Green Room

Sarko Success: French Parliament Passes Burqa Ban

posted at 9:13 pm on September 14, 2010 by

In a 2009 joint session of French parliament, President Nicolas Sarkozy unequivocally denounced the burqa:

The issue of the burqa is not a religious issue, it is a question of freedom and of women’s dignity.  The burqa is not a religious sign, it is a sign of the subjugation, of the submission of women. I want to say solemnly that it will not be welcome on our territory.

Parliament agreed.  The measure passed the lower house in July and yesterday, in a 247-1 vote, the Senate effectively banned the burqa in public life pending Sarkozy’s signature.  The Globe and Mail reports:

The measure would outlaw face-covering veils in streets, including those worn by tourists from the Middle East and elsewhere. It is aimed at ensuring gender equality, women’s dignity and security, as well as upholding France’s secular values — and its way of life.  [...]

The bill calls for 150 euro fines or citizenship classes for any woman caught covering her face, or both. It also carries stiff penalties for anyone such as husbands or brothers convicted of forcing the veil on a woman. The 30,000 euro fine and year in prison are doubled if the victim is a minor.

Perhaps unsurprising for a country whose national identity is fundamentally wedded to its culture (“Minister of Culture” is a cabinet-level position), France has decided to do what few other countries have done in pushing back against encroaching Islamization.

The ban is equally unsurprising given the nation’s strict commitment to secularism. France has a long history of regulating religion, most recent being the 2004 ban of  “conspicuous religious symbols” in French schools, including yarmulkes and crucifixes. Naturally, the ban was criticized by many as an intrusion by the state into religious life. Should our response be different now?  Aren’t all religions and related symbols “created equal?”

In a word, no.  Islam is both a religion and a comprehensive socio-political, militaristic system, distinguishing it from all other major faiths.  A chief aim, as we know, includes terraforming the political and judicial landscape toward its own ends, bringing all into conformity, enforced by Sharia law. Consequently, the burqa can never remain a private act of devotion.  It is perhaps the definitive manifestation of Islam’s goal of dominating public life.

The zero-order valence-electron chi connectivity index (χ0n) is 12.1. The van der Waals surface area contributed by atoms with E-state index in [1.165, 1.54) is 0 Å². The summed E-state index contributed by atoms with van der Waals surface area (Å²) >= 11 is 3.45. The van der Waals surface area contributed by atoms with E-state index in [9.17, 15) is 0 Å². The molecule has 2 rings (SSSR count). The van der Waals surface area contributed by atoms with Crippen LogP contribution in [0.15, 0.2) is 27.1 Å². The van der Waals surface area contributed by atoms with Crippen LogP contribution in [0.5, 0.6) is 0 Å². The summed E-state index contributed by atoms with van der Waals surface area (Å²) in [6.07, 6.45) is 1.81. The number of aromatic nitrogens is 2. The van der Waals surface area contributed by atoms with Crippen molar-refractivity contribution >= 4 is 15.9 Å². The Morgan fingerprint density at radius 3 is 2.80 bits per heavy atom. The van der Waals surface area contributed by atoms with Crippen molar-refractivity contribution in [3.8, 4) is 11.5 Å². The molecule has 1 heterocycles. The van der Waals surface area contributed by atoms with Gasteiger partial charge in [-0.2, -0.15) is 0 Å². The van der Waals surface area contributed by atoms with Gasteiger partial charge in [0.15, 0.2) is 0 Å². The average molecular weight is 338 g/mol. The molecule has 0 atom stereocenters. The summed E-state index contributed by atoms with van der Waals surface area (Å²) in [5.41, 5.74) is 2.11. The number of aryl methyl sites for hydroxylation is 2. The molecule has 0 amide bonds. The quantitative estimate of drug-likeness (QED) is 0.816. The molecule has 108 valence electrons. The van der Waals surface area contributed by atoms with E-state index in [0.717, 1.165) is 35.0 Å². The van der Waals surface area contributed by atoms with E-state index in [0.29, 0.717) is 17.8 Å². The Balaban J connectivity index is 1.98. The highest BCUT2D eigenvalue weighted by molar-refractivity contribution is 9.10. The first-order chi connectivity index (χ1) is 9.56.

Sarkozy clarified that the elimination of face-coverings was not intended to stigmatize Muslims and urged that the religion be treated with equal respect as others.  Predictably, critics have called the ban Islamophobic.  But is this religious discrimination or even xenophobia as some are claiming?  Or, a necessary step to preserve French culture and assimilate the burgeoning Muslim population?

While the French might still consider the faith to be similar to other religions and prefer it neatly tucked away in the private sphere, global Islam begs to differ.  The response should be…interesting.

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Borders, Language, Culture….

Felonious Monk on September 14, 2010 at 9:35 PM

France has a long history of religious intolerance and violence as well as an unwarranted belief in its superiority.
People should be required to present proof of their identity when appropriate and face-covering can compromise that. Otherwise, what a person wears is not the business of the government, even in France.

audiculous on September 14, 2010 at 9:37 PM

You can be damned sure that if women were dressed in head scarves, fully covered their bodies in long, loose garments and professed to be brides of Christ, the French government wouldn’t say a thing about it.

audiculous on September 14, 2010 at 9:41 PM

Consequently, the burqa could never be a private act of devotion. It is perhaps the definitive manifestation of Islam’s goal of dominating public life.

Exactly. Good piece, Diane. :) France is a lot tougher than they’re ever given credit for.

jimmy the notable on September 14, 2010 at 9:46 PM

On one hand, I dig France doing this. On the other, I would not support his in America. As Allah would say, “nuance“.

JCred on September 14, 2010 at 9:52 PM

France has a long history of religious intolerance and violence…
audiculous on September 14, 2010 at 9:37 PM

I mentioned their strident secularism.

jimmy the notable on September 14, 2010 at 9:46 PM

Thanks.
Regarding French might, see: French Military Victories.

Bee on September 14, 2010 at 9:57 PM

Regarding French might, see: French Military Victories.

Bee on September 14, 2010 at 9:57 PM

Ha! I completely fell for it.

jimmy the notable on September 14, 2010 at 10:01 PM

sorry, Bee, but “strident secularism” doesn’t quite cover the point. What does secularism have to do with religious warfare and persecution of religious minorities and religiously-based intolerance?

audiculous on September 14, 2010 at 10:18 PM

audiculous on September 14, 2010 at 10:18 PM

It’ll have to suffice given I don’t have time to re-fight the French revolution nor revisit the Dreyfus debacle, amongst others. :)